True Percula Clownfish

Mak

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Hi, Can anyone tell me what's the difference between the true Percula clownfish and the Ocellaris Clownfish?? And which one do you guys usuallly keep?
 

Quang

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http://saltaquarium.about.com/b/a/011496.htm

:)

For me, the best way is to pay attention to the black margins between the white bars. "True Percula" have thicker black margins which intensifies with age, whereas the "False Percs" [SIZE=-1]Ocellaris [/SIZE][SIZE=-1]do not.

[/SIZE]
[SIZE=-1]I've always had Ocellaris, because they're more readily available.[/SIZE][SIZE=-1]
[/SIZE]
[SIZE=-1]
[/SIZE]
 
Last edited:

Aqua Pro Builder

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I have True Percs but was told harder to keep thatn the false ones. Mine are tank bred so they are more readily adaptable to new tank and food.

Generally, you can tell by the black margin plus you can tell by the shape too. Even though similar in looks but the proportion of their features are different even at VERY young age. I also found that more oftenly the false ones are lighter in the orange than the true ones. If you have enough visual experience with the two, you will start to gain ability to tell. So, I would say, keep on watching more clowns everywhere you go, you will soon be able to tell the difference. :tongue:
 

meschaefer

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pecan2phat said:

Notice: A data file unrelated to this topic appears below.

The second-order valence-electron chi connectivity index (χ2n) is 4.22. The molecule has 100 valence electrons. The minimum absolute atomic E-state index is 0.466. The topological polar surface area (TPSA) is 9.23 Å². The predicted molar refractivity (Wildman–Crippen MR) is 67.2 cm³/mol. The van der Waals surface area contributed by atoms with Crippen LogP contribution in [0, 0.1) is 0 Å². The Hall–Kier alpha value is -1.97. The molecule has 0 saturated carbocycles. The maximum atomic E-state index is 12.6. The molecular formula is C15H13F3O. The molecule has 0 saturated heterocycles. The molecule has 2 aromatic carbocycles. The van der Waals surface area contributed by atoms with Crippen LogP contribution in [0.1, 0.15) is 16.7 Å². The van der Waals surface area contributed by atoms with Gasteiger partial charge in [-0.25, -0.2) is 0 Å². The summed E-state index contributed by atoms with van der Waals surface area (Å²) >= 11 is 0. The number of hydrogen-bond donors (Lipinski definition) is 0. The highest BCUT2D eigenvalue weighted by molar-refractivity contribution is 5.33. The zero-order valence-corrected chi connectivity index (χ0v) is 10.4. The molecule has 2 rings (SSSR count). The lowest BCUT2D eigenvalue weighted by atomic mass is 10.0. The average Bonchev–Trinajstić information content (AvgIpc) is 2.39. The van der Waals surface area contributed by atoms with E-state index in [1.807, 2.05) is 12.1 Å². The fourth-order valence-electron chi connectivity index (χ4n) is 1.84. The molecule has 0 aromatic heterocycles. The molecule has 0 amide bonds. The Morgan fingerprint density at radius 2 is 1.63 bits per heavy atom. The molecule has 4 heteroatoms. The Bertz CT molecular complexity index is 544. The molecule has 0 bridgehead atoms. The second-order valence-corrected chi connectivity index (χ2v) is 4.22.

If your really good, the bullet proof way is to count the spines on the dorsal fin.
Can't remember the numbers though.

That's might not be even bulletproof. I have read that the percula has ten spines, and the ocelleris (sp?) has eleven. But every source I have ever seen for this infomation indicates that it you sometimes find a percula with eleven and the ocelleris with ten spines.

Although, you sometimes can't tell the difference in a picture (you need to see the actual fish), take a picture of the fish and post it.
 

Quang

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http://saltaquarium.about.com/b/a/011496.htm
has the following info...

[SIZE=-1]
Percula Clownfish, Clown Anemonefish[/SIZE]

[SIZE=-1](Amphiprion percula)[/SIZE]
[SIZE=-2]Photo by Rob Borycki[/SIZE]
  • [SIZE=-2]Because of its name, Amphiprion percula, it is the True Percula Clownfish.[/SIZE]
  • [SIZE=-2]Typically orange in color with three white bars, with the middle bar having a forward-projecting bulge.[/SIZE]
  • [SIZE=-2]Has 10 (rarely 9) dorsal spines.[/SIZE]
  • [SIZE=-2]Usually has jet black margins of varied widths around its white bars, often of which can be rather thick.[/SIZE]
  • [SIZE=-2]Distribution of this species in nature: Northern Queensland and Melanesia (New Guinea, New Britain, New Ireland, Solomon Islands, and Vanuatu).[/SIZE]
[SIZE=-1]False Percula, Ocellaris Clownfish[/SIZE]
[SIZE=-1](Amphiprion ocellaris)[/SIZE]
[SIZE=-2]Photo by David Wade[/SIZE]
  • [SIZE=-2]Typically orange in color with three white bars, with the middle bar having a forward-projecting bulge.[/SIZE]
  • [SIZE=-2]Has 11 (rarely 10) dorsal spines.[/SIZE]
  • [SIZE=-2]The spinous (anterior) part of the dorsal fin is taller.[/SIZE]
  • [SIZE=-2]May have no black margins present, but most often has thin, never thick black margins around its white bars.[/SIZE]
  • [SIZE=-2]Distribution of this species in nature: Andaman and Nicobar Islands (Andaman Sea), Indo-Malayan Archipelago, Philippines, northwestern Australia; coast of Southeast Asia northwards to the Ryukyu Islands[/SIZE]
 

meschaefer

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I stand corrected on the spine count... I new that it wasn't difinitive, but I was wrong about the perc...it is 10 sometimes 9 spines... not 10 sometimes 11.
 

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